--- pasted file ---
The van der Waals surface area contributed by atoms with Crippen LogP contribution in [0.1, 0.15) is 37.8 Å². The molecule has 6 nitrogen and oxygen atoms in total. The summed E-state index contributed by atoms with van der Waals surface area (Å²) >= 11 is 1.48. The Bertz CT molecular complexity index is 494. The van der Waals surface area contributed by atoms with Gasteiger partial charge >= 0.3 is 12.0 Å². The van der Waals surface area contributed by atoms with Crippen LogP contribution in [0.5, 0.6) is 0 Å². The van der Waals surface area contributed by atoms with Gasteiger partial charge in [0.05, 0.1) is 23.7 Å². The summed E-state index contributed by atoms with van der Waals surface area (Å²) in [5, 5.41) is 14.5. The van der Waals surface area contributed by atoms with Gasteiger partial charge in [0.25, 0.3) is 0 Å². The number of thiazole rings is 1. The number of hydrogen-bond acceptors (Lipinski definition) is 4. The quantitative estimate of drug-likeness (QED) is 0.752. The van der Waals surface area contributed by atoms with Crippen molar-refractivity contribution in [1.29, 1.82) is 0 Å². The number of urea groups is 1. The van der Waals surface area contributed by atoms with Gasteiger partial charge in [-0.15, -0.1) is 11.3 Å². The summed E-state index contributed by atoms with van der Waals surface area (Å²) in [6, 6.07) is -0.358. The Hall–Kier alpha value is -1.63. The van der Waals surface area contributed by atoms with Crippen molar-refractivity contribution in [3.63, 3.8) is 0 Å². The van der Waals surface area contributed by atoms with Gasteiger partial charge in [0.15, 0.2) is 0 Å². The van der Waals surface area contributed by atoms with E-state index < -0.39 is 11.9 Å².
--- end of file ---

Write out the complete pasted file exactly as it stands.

The van der Waals surface area contributed by atoms with Crippen LogP contribution in [0.1, 0.15) is 37.8 Å². The molecule has 6 nitrogen and oxygen atoms in total. The summed E-state index contributed by atoms with van der Waals surface area (Å²) >= 11 is 1.48. The Bertz CT molecular complexity index is 494. The van der Waals surface area contributed by atoms with Gasteiger partial charge >= 0.3 is 12.0 Å². The van der Waals surface area contributed by atoms with Crippen LogP contribution in [0.5, 0.6) is 0 Å². The van der Waals surface area contributed by atoms with Gasteiger partial charge in [0.05, 0.1) is 23.7 Å². The summed E-state index contributed by atoms with van der Waals surface area (Å²) in [5, 5.41) is 14.5. The van der Waals surface area contributed by atoms with Gasteiger partial charge in [0.25, 0.3) is 0 Å². The number of thiazole rings is 1. The number of hydrogen-bond acceptors (Lipinski definition) is 4. The quantitative estimate of drug-likeness (QED) is 0.752. The van der Waals surface area contributed by atoms with Crippen molar-refractivity contribution in [1.29, 1.82) is 0 Å². The number of urea groups is 1. The van der Waals surface area contributed by atoms with Gasteiger partial charge in [-0.15, -0.1) is 11.3 Å². The summed E-state index contributed by atoms with van der Waals surface area (Å²) in [6, 6.07) is -0.358. The Hall–Kier alpha value is -1.63. The van der Waals surface area contributed by atoms with Crippen molar-refractivity contribution in [3.63, 3.8) is 0 Å². The van der Waals surface area contributed by atoms with Gasteiger partial charge in [0.15, 0.2) is 0 Å². The van der Waals surface area contributed by atoms with E-state index < -0.39 is 11.9 Å².